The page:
Following a summer travel seminar to San Francisco during Pride Week, UW-Eau Claire students and faculty are set to present the first annual Eau Queer Film Festival Thursday through Sunday in the Davies Theater.
Featuring a mix of 10 feature-length and short films from around the world, the festival centers on issues that continue to face members of the lesbian, gay, bisexual and transgender community.
Betty Rae Matthews, a non-traditional student originally from Eau Claire, said the films were all picked at the Frameline Film Festival in San Francisco in June. In addition to picking the films, students were in charge of contacting the film companies and setting up the screenings at the Eau Queer festival.
Matthews said Eau Queer is unique because it will show many of the films before most major cities.
"We could have really brought in any films," Matthews said. "But there were just so many good films in that festival and we had such a good time working with Frameline, we didn't feel the need to go outside of that."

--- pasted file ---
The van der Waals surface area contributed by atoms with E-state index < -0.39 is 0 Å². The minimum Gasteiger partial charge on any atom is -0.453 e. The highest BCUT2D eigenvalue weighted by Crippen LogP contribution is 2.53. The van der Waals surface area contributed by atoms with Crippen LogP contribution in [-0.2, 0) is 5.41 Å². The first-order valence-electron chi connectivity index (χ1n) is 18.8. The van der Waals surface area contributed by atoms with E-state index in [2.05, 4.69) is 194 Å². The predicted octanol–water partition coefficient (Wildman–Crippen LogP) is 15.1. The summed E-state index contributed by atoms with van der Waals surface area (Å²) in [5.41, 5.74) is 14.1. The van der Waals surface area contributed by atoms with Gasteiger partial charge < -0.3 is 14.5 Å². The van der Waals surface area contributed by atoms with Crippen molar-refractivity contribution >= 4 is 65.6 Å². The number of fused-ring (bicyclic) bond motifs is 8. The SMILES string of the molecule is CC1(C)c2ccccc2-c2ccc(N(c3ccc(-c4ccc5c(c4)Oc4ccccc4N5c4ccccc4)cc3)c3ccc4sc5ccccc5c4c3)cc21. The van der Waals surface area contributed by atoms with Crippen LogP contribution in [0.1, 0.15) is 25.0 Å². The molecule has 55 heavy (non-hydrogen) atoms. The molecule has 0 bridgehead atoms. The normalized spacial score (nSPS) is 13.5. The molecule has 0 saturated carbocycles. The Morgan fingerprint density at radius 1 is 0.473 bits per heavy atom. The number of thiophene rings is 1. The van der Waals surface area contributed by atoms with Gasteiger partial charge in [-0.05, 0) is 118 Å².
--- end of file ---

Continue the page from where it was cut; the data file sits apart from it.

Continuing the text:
Of all the films she viewed at Frameline, Matthews said a short film called "Just Friends" stood out as a one that had to be shown at Eau Queer.
"It's just a really sweet film that still deals with some of the complexities of trying to be queer in a world that doesn't always like or understand it," Matthews said.
Assistant professor of communication and journalism Ellen Mahaffy and assistant professor of sociology Pam Foreman led the group of students on the trip, which was meant not only to bring back material for a film festival, but also allow students to experience Pride Week.
Mahaffy said the festival was a great experience for students because of the global perspective of the films and the fact that none of the films took a mainstream approach to sexual differences.
"It's a way to form community, be supportive of one another and know there's other people like you," she said.
In addition to watching films, the students were left to their own devices to produce documentaries on various aspects of Pride Week, some of which will be shown at Eau Queer.
Although the festival's films are centered around issues of homosexuality, Matthews said all members of the community are encouraged to come.
"It's totally for everyone," she said. "Of course we want as many people possible from campus to get there, but its definitely open to the community."